Abdominal pregnancy misdiagnosed as an intrauterine pregnancy: a cause of failed induction of labour for fetal death

Nkencho Osegi, Olakunle I. Makinde, Peter O. Eghaghe, Zakaa Zawua, Bright N. Ohaka


Abdominal pregnancy is a rare form of ectopic pregnancy usually associated with fetal death among other complications, although very rare cases of live births have been reported. There is also a high risk of maternal mortality. A high index of suspicion is required to make a preoperative diagnosis as diagnosis from history, examination and ultrasound is often missed. Misdiagnoses as an intrauterine pregnancy usually occur. This misdiagnosis makes management of patients with an abdominal pregnancy a challenge and may affect treatment outcome. We managed a 35 year old pregnant multipara who was referred to us on account of repeated failed attempts at induction of labour for intrauterine fetal death. Three obstetric ultrasound scans done during the course of patient’s management reported an intrauterine dead fetus. We also failed to achieve uterine evacuation. We resorted to carry out a hysterotomy and following laparotomy, we found an abdominal pregnancy. This finding was unexpected by us, however, we delivered the dead fetus and was able to successfully manage the placenta. Discovering an abdominal pregnancy at surgery carried out for a supposed intrauterine pregnancy is usual for many cases of abdominal pregnancy. Clinicians should be aware of the clinical signs and symptoms that raise a suspicion of abdominal pregnancy as prompt preoperative diagnosis of abdominal pregnancy helps to plan and offer early and appropriate intervention. This reduces the incidence of maternal mortality usually due to massive intra-abdominal haemorrhage arising from delayed diagnosis and poor placenta management.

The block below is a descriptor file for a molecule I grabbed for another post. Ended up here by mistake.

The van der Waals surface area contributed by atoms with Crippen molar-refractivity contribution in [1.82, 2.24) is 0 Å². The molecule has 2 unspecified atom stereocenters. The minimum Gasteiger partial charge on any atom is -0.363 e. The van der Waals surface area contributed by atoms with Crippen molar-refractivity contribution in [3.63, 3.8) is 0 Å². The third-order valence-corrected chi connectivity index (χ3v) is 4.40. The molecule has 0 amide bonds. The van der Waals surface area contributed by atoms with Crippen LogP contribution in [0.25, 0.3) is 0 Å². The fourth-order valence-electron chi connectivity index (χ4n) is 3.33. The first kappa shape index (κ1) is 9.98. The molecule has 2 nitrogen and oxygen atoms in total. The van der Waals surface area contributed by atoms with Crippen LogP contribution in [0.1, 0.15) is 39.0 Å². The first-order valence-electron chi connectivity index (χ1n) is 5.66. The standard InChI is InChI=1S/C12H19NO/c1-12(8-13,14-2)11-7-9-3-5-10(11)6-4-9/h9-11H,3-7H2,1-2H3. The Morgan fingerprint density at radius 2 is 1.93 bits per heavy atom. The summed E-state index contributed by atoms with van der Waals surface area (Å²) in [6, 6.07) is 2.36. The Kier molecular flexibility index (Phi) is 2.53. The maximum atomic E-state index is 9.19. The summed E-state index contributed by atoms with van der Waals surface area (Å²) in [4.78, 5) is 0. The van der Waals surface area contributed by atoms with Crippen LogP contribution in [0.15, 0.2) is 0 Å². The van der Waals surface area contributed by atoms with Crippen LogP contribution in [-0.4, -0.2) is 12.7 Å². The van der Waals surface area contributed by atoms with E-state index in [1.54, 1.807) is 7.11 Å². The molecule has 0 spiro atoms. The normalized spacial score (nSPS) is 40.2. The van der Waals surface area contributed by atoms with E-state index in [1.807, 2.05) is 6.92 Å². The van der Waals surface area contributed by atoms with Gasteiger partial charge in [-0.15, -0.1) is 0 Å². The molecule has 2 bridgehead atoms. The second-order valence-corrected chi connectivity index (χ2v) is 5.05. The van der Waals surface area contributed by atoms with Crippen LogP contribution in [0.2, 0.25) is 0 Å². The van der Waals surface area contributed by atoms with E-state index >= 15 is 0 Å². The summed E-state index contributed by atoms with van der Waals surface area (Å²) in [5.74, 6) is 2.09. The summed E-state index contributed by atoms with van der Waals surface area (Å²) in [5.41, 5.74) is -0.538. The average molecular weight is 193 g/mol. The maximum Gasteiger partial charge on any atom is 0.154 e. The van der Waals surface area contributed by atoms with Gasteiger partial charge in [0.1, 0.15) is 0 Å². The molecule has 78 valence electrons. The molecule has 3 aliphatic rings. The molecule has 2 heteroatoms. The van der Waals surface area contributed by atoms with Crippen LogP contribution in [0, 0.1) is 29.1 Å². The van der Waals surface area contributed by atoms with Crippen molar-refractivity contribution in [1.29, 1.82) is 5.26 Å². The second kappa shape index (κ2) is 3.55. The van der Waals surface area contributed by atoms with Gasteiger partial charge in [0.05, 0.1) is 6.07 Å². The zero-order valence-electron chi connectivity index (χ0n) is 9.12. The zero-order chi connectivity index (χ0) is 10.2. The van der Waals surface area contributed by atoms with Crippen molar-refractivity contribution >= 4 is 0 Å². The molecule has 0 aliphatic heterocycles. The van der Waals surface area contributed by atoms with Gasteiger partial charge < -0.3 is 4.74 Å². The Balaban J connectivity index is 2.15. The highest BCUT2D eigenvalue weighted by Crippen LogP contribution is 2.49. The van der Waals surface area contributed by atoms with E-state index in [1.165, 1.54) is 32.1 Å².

Abdominal pregnancy, Failed induction of labour, Intrauterine fetal death, Laparotomy, Misoprostol

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